"I work as a taxi-driver. I meet many people when I am driving the taxi, but I actually have a lonely job. As a taxi-driver, one meets many people, but they are strangers. I am not only talking about customers. I also include other taxi-drivers. While we wait in the line, taxi-drivers sometimes speak with each other. Ties between us are weak and superficial. I do not even remember their names" (Iraqi man). 
Some jobs are simply not social. Although immigrants can work for several years at the same company—as taxi drivers, cleaners or newspaper deliverers—they do not always have real opportunities to meet their co-workers. The following comment provides a good illustration of this problem:
"I have worked for several years as a newspaper deliverer. I do my job very early in the morning, while other people sleep. I am alone all the time … My job is not social. One may even say that in a way my job actually hinders me from being more social. I sleep during the day—often to noon or later. Therefore, I do not have the opportunity to participate in normal everyday social activities with my friends" (Iraqi man). 
It seems too that the more unstable the job, the fewer the opportunities for forming friendships. Many of the jobs occupied by my informants are part-time, and are either regulated by short-term contracts or are arranged by the local labour office. These jobs do not last long enough to give immigrants a chance of entering into the more stable, tight-knit groups of established employees:
"I work as a teacher in four different schools, and I do not belong anywhere. It is difficult to be friendly with someone when you have to run from school to school. One has to be there all the time, like the others, if one wants to be accepted as an ordinary, full member of the group" (Bosnian woman). 
It is not difficult to imagine that Norwegians, as well as immigrants, when employed in similar types of work, would also experience problems in trying to develop personal ties with work colleagues. However, most Norwegians can be expected to have many other arenas for forming and maintaining personal ties with other Norwegians. For many of the immigrants in this study, the workplace represents the only available arena for developing stable acquaintanceships with Norwegians. Furthermore, I met immigrants who, in different arenas, experience ethnic discrimination, stigmatisation and racism. This category sometimes interpret the lack of contact with their Norwegian colleagues as the product of ethnic discrimination and rejection. Where a Norwegian would say—"I do not have contact with my colleagues due to the nature of my job", the respondents in this study may, at the very least exhibit an ambivalent attitude, and wonder whether such lack of contact is because s/he is foreigner, or whether there are some other underlying reasons. As one Iraqi informant pointed out: "The possibility that others may discriminate against me due to my ethnicity always exists". Within this uncertain state of alertness and anxiety, immigrants become vulnerable to all signs of possible discrediting and rejection. Within such contexts, immigrants may even misinterpret a lack of contact with their workmates and the behaviour of their work colleagues as discriminatory, even where this was not the case.3)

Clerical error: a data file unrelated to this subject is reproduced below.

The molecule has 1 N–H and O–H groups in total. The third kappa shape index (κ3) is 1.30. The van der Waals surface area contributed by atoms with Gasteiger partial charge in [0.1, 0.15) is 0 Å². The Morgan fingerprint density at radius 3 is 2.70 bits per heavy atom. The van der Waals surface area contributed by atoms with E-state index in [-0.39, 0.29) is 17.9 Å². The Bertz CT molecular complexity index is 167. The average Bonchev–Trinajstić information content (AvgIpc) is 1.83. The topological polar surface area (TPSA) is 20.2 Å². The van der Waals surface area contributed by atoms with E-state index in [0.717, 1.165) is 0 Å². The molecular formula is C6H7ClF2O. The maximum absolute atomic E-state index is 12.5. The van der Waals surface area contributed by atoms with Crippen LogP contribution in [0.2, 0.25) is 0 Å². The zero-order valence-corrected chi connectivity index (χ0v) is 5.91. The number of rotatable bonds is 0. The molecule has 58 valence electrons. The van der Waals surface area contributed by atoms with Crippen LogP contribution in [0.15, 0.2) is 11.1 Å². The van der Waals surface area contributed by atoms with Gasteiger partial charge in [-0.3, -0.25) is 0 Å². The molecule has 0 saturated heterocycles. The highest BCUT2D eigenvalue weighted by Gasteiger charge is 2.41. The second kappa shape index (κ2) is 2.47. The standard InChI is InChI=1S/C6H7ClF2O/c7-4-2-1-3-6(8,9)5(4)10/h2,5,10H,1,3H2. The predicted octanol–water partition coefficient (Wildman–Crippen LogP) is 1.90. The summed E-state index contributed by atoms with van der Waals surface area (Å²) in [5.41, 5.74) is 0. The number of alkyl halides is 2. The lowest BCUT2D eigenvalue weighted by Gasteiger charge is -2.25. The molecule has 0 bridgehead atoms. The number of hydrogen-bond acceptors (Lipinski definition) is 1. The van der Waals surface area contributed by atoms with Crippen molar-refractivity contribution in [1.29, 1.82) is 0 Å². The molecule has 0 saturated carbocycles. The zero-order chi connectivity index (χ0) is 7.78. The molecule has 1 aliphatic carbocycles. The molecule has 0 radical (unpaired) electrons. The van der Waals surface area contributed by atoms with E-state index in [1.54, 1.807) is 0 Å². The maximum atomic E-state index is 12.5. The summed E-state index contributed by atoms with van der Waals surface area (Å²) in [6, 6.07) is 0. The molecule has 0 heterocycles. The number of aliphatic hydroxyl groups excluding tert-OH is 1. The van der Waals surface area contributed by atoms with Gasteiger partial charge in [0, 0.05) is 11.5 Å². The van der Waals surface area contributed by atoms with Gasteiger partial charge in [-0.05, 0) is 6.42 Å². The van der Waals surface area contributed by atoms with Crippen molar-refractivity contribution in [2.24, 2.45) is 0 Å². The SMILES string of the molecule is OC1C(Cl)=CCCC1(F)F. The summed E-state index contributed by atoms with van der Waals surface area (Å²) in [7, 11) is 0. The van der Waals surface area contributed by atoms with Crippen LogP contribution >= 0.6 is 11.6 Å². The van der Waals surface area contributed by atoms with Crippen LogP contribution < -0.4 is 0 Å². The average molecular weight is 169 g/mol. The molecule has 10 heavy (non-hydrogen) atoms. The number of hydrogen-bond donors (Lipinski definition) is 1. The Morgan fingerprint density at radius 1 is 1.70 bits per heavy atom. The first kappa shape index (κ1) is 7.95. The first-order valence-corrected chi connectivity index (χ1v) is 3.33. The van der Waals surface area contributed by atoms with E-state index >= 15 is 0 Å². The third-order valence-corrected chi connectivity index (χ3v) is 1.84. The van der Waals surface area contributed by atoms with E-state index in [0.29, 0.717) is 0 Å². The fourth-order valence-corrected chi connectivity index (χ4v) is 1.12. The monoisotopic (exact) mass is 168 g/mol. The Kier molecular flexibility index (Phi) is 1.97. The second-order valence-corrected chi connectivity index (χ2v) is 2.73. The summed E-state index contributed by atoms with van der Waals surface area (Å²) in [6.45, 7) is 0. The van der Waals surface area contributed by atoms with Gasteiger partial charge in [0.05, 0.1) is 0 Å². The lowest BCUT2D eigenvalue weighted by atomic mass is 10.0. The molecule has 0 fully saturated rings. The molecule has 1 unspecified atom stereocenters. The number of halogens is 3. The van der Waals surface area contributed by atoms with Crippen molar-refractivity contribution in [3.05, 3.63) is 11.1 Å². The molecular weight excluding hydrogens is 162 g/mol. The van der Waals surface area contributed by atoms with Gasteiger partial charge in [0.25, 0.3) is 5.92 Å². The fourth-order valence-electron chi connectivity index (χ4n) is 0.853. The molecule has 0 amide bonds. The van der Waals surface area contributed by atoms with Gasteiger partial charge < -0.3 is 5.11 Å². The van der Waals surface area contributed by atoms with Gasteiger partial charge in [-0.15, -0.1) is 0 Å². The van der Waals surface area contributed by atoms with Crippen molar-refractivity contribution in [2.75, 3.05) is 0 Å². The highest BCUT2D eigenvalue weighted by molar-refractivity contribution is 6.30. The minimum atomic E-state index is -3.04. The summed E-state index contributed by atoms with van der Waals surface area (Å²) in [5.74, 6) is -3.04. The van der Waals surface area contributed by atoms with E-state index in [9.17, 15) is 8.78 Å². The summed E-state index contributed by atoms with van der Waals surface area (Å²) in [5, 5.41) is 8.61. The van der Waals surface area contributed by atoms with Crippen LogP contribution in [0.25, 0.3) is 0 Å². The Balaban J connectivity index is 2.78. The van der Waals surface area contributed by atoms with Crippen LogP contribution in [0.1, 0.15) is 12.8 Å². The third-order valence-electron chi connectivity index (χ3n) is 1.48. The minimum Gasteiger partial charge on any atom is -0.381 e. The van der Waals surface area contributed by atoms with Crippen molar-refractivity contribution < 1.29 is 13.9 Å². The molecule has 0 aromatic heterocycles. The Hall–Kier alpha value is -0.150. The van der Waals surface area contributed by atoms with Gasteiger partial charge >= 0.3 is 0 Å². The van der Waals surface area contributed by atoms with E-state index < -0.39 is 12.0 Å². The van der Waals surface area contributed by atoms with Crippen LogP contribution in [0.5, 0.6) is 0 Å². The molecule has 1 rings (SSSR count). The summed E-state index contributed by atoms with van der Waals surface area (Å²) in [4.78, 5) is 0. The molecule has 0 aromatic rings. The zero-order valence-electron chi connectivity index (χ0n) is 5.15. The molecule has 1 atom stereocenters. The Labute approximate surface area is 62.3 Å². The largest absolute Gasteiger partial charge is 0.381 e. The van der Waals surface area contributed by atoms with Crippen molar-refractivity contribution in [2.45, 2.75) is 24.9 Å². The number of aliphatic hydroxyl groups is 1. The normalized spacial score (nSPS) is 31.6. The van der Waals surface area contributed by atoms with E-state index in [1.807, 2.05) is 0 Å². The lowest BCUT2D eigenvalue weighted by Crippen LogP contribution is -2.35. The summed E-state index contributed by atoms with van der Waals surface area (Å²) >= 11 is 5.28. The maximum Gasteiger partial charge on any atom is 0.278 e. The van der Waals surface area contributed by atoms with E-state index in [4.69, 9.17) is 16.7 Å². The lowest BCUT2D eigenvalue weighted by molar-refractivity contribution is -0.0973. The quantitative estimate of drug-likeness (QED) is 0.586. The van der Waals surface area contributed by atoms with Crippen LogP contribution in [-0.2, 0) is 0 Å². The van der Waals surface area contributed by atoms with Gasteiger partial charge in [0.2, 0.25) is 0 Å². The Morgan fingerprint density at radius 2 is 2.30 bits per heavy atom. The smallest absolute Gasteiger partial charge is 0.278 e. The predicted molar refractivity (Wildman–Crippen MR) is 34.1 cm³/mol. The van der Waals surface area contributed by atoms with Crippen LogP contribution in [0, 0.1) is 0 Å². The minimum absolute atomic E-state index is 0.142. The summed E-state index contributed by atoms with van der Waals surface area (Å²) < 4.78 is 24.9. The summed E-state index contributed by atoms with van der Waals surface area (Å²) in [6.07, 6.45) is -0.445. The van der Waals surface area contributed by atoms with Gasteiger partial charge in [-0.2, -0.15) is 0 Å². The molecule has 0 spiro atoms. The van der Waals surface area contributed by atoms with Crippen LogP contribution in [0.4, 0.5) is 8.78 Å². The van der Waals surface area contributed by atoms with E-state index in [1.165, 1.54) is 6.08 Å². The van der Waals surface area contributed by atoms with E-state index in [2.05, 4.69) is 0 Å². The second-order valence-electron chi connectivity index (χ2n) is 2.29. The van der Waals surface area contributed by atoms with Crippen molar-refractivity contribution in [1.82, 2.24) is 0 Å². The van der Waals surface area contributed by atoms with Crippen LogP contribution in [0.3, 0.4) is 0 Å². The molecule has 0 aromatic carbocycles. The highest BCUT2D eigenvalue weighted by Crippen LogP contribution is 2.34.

5. Occupational Misplacement